YouTube: The uploaded video with the highest views had 1918 views as of 1st April 2016. In the month timeframe, only one video was uploaded, with 32 views in total. Fitness First Singapore’s channel currently has 258 Subscribers. The video with the highest views was the “Fitness First New You Achievement Awards 2013”, with 1,981 views. Generally, the company appears to be trying to use the YouTube channel as a means to generate awareness of its products, provide fitness advice and promote the New You competition.

I also briefly compared Fitness First’s social media usage to its closest competitors, True Fitness and California Fitness.

Thesis Statements:

  1. They have a weak following on social media compared to other large companies.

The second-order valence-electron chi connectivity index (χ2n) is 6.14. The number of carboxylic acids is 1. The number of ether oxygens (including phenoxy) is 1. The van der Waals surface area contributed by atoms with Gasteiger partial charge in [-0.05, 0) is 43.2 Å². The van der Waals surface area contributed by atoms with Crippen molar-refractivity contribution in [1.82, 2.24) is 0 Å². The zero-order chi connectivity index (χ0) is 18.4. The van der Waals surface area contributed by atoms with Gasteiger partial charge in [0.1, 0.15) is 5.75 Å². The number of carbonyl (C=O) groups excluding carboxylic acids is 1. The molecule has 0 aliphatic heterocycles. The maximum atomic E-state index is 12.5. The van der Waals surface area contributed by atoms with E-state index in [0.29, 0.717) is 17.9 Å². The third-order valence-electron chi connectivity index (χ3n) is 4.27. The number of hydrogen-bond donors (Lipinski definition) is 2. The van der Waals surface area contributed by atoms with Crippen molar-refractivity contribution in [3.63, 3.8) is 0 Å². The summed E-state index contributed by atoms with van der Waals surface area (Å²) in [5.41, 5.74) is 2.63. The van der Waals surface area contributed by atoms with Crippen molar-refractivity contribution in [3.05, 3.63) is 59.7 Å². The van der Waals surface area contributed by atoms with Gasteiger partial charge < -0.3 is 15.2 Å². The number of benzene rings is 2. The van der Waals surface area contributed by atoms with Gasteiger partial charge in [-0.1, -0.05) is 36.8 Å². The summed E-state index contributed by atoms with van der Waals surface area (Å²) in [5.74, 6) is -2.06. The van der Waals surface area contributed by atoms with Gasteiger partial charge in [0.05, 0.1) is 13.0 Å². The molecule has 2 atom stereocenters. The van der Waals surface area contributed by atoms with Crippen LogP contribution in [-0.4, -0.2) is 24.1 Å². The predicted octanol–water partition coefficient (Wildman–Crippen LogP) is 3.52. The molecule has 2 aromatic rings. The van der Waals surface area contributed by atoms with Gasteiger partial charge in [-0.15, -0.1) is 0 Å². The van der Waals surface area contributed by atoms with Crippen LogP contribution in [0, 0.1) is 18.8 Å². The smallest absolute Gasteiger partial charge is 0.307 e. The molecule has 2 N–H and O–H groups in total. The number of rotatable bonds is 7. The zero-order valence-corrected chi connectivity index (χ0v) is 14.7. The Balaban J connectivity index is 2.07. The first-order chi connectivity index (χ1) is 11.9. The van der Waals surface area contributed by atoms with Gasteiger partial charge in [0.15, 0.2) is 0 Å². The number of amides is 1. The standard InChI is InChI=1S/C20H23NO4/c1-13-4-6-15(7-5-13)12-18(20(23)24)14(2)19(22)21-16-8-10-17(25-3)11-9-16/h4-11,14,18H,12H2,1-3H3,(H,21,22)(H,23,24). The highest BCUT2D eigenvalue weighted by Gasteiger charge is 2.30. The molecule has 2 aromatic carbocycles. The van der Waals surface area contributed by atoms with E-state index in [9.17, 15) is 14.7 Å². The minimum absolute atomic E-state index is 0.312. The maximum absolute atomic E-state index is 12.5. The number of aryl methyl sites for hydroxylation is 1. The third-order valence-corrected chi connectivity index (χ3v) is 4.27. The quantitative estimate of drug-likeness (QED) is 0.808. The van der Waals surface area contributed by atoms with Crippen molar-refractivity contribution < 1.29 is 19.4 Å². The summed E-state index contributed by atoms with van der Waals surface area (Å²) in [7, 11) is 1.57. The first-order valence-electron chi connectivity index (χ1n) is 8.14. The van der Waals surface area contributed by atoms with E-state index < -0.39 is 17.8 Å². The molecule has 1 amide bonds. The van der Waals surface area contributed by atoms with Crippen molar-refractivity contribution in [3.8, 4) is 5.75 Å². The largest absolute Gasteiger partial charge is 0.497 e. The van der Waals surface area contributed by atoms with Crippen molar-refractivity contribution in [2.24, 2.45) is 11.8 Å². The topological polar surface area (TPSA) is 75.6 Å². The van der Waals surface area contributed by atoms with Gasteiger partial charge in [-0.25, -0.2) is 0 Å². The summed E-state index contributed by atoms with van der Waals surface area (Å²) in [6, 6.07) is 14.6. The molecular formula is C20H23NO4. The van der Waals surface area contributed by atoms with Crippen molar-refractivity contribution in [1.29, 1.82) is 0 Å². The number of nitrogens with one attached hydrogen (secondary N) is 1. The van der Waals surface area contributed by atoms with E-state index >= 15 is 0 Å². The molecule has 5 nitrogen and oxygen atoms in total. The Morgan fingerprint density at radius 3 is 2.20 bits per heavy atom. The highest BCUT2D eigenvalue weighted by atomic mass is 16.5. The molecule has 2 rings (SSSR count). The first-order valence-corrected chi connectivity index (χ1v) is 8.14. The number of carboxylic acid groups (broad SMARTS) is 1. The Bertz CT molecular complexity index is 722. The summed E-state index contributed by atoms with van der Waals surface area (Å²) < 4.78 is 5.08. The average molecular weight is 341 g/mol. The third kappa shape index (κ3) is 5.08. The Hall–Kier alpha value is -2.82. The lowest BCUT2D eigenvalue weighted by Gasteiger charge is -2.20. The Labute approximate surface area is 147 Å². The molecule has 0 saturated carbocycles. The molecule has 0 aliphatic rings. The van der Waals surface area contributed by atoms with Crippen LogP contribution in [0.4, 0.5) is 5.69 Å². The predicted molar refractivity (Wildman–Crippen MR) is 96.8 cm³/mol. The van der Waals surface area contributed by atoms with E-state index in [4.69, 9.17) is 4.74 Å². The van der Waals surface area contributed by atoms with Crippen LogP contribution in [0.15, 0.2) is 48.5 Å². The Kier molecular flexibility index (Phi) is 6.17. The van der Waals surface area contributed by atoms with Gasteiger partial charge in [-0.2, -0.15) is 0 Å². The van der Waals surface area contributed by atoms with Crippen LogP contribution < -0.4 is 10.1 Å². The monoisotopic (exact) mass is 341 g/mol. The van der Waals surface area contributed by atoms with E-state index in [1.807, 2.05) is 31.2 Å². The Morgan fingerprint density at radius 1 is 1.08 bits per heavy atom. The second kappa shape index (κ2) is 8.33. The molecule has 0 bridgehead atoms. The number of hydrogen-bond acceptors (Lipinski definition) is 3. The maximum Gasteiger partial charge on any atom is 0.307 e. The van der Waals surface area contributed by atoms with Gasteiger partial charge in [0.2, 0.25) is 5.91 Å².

2. They lack community engagement on all platforms.


  1. Partner with Influencers to run a Campaign called FitforLife. Fitness First can use popular fitness icons in Singapore to represent the brand and be their spokespeople. The campaign will include posts on Facebook, Instagram and YouTube videos featuring these influencers describing their fitness journey and challenges that they have faced, to attract the attention of the local community. This would drive interest to the page and create a larger following.
  2. Run a concurrent photo competition and giveaway. The objective of the competition would be for participants to create the best collage of their exercise journey, and showcase it with a caption on Instagram with the hashtag #FitforLife. The best entries will win prizes including gym memberships and products. Also, random commenters on certain pictures may stand a chance to win prizes such as free gym usage for a month, or fitness trackers. This helps to engage customers on two levels: Photo contests (which have higher barriers to entry, but better customer engagement) and sweepstakes (which have very low barriers to entry, but also low engagement). This would thus improve community engagement on the whole.